In the past several decades, Cleveland, Pittsburgh, Detroit and Youngstown, Ohio, have become poster cities for the end of American industry, with their infamous fields and forests sprouting up from the footprints of crumbling homes and factories. Writers, artists, planners, designers and young newcomers to these cities often romanticize the resurgence of flora and fauna, expressing a sense of hope in the resiliency of nature. They are excited by the opportunity to relive their parents’ back-to-the-land days, but this time with a little urban panache. For longtime residents facing joblessness, segregation, disappearing resources and fractured communities, the decay is not exactly a symbol of hope.
Northern cities were hand-built quickly on the foundation of a booming manufacturing industry. They shrank, as domestic manufacturing went overseas and post-World War II suburbs provided affordable houses, grassy lawns and quiet streets for many young veterans and their families. Sun Belt cities were machine-constructed even more quickly than their Northern predecessors, riding the wave of an exploding housing industry. A nationwide recession, the affiliated mortgage crisis and rising gas prices abruptly stopped and, in some cases, reversed Sun Belt growth.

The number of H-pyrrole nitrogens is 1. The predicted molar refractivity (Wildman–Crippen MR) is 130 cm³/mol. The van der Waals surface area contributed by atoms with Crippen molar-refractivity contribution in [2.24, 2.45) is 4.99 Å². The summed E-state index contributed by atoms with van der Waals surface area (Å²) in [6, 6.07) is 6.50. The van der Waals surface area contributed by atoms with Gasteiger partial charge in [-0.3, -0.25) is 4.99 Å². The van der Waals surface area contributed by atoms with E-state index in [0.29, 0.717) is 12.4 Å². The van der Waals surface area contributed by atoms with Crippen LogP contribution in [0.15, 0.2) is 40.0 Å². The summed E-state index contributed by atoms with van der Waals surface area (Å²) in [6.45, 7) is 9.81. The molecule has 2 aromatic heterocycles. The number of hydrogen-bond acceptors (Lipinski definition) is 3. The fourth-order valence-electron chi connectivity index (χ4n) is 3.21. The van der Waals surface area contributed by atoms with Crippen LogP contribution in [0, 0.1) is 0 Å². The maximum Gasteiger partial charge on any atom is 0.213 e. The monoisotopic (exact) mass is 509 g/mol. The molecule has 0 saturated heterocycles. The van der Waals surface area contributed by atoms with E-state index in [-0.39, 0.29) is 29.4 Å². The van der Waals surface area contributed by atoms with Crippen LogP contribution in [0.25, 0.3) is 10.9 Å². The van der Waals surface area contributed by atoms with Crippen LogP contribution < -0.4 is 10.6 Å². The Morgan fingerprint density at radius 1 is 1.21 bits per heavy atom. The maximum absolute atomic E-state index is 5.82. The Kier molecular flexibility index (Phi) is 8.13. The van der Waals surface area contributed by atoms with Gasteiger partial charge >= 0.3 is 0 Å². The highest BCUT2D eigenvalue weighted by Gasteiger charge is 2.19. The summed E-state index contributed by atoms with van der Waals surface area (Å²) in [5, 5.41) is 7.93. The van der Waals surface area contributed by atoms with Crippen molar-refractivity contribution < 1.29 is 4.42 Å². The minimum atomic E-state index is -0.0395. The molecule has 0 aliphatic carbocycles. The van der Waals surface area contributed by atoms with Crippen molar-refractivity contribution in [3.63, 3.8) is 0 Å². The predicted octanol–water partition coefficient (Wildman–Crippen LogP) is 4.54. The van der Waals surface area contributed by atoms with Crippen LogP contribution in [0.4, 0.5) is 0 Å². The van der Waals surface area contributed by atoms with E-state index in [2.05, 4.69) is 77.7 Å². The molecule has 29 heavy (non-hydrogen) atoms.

Until recently, decline has been a toxic word in the American lexicon. Politicians will not touch it with an eight-mile pole. Cities experiencing decline are often closeted, sometimes even in denial. They plan for growth as if it were right around the corner—just one new factory or subdivision away. Karina Pallagst, an expert of urban decline at University of California Berkeley, writes that even smart growth, an urban design approach exalted for its sustainability, acknowledges growth as the only option.
In the last half of the 20th century, American cities largely grew by adding land to their boundaries, spreading farther and more thinly rather than filling in and building up. Consequently, as people move in and out of neighborhoods, the areas losing residents feel empty and abandoned. There is a perceptible difference between having 10 empty apartments and 10 empty houses on one block. Vacant houses change the dynamic of a neighborhood. Empty neighborhoods change a city. These declining cities may transform the way we build and inhabit cities altogether.